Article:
Just because a child is gifted, however, that doesn’t mean that they don’t still need their parents. One of the harder things to remember about gifted children, in school and in everyday life, is they need attention like every other child. C is usually a fantastic child, eager to help out and listen, but some days, in daycare (and at home), she starts to act out. This usually happens when she gets bored. It can be difficult for her to sit still and listen to an explanation she has already heard. Also, her teachers know she understands right away so they focus on helping other children learn. This sounds simple and is very understandable, but for C, she gets upset because she wants one-on-one attention too. At home I ask both girls questions: about their days or what they want to eat or who they played with. Anything really. C answers every time. I have to remind C that her sister Q needs a chance to respond. She does not particularly care for this because she KNOWS the answers and loves sharing her knowledge–she wants to talk and interact.  But I want to give Q a chance to speak too and inevitably I spend more time trying to get an answer out of Q then it took for C to respond.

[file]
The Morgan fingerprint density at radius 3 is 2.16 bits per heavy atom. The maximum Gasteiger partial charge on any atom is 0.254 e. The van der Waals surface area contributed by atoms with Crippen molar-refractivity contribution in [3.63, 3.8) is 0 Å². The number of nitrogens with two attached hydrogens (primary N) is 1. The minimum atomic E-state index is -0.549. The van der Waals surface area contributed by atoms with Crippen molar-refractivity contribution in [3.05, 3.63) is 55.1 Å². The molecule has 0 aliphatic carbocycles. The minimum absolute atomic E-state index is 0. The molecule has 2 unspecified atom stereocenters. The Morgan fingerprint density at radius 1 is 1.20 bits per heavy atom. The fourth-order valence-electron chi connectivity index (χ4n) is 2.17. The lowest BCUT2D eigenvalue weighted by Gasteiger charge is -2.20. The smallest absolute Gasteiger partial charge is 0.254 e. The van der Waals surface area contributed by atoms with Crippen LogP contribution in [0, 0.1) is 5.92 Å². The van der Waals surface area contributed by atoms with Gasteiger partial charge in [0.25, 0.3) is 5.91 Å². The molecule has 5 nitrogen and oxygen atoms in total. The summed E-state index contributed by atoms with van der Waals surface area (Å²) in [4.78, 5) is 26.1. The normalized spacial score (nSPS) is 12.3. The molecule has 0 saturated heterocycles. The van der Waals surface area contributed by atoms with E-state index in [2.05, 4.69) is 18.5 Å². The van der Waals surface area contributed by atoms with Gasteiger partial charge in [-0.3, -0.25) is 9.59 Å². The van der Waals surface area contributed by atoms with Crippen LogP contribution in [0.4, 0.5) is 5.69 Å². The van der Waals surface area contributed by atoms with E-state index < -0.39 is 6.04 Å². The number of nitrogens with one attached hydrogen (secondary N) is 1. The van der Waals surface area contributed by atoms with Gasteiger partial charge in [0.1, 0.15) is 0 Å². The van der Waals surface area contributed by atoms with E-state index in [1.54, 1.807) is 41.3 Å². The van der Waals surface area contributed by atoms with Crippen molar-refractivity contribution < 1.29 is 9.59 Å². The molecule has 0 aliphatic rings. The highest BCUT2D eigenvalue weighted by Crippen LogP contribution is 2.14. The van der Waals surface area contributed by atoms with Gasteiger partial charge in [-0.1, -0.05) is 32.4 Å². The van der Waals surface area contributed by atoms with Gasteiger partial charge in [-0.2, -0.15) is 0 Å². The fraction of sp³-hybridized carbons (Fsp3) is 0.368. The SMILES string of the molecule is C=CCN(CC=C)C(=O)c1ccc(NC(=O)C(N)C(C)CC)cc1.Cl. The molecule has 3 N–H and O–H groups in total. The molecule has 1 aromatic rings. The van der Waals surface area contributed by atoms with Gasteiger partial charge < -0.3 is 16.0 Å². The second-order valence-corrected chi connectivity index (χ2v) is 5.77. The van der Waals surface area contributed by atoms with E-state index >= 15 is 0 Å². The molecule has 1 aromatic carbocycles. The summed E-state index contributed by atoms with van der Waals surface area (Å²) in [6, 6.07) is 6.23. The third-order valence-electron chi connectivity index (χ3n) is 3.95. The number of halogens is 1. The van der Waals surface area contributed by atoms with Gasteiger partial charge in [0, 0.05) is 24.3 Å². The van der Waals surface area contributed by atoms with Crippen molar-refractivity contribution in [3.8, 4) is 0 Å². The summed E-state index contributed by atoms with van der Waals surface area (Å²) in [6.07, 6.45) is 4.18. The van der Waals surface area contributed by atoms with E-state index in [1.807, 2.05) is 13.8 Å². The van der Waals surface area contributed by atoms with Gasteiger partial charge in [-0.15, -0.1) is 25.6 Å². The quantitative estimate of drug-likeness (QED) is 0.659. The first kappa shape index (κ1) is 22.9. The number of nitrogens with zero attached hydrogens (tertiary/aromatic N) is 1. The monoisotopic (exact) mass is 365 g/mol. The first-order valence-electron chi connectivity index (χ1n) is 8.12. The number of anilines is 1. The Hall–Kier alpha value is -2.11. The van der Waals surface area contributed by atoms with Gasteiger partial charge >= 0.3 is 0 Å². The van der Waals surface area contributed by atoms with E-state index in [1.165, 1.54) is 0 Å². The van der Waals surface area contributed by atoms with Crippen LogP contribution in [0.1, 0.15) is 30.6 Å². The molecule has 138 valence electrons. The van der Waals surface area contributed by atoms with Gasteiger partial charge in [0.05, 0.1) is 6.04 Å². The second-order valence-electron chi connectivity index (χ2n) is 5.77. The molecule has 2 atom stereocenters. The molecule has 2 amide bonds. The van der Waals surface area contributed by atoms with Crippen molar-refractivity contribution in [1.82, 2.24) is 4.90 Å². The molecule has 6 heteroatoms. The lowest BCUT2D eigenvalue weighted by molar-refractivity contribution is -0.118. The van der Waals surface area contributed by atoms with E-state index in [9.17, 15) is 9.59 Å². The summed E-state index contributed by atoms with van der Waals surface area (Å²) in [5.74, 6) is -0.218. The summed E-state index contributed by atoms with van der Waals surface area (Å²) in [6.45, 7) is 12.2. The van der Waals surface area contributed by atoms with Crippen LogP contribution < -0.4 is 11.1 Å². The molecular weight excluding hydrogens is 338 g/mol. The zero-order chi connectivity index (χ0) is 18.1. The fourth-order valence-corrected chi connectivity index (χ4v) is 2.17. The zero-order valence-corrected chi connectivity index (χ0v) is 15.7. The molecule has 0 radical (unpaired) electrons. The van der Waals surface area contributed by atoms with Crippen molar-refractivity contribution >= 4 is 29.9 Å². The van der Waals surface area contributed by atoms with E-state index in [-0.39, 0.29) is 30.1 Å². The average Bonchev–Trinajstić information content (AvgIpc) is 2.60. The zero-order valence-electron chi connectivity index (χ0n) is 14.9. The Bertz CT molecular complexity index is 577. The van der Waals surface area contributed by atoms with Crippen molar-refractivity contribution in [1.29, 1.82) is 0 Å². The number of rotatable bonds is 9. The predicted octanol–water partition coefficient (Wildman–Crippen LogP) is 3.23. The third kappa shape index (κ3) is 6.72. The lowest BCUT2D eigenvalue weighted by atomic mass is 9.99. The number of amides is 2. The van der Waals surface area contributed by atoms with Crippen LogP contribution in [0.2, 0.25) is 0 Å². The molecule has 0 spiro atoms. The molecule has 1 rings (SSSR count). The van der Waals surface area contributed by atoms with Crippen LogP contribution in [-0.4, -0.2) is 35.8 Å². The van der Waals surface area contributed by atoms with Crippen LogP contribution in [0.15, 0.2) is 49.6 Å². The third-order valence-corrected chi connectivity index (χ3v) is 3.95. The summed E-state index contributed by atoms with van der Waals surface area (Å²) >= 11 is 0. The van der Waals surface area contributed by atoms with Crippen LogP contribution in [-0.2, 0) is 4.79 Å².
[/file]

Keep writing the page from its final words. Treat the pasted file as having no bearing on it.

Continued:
Physically C is exactly where she should be for her age. She started walking early, she loves to dance and sing and play. She has no fear of heights or slides or fireworks. She does, however, get really frustrated when she knows how something should be done but her body cannot complete the task. Potty training was an experience. Starting around 18 months, she would tell her Daddy or me that she had just gone, in complete sentences, but was unable to realize what was happening before she was actually going. It was confusing for us to reconcile how she always knew what happened afterwards but not before. It led to frustration for her because she wanted to use the potty. Physically, the nerves to let her know she had to potty were not developed enough at 18 months.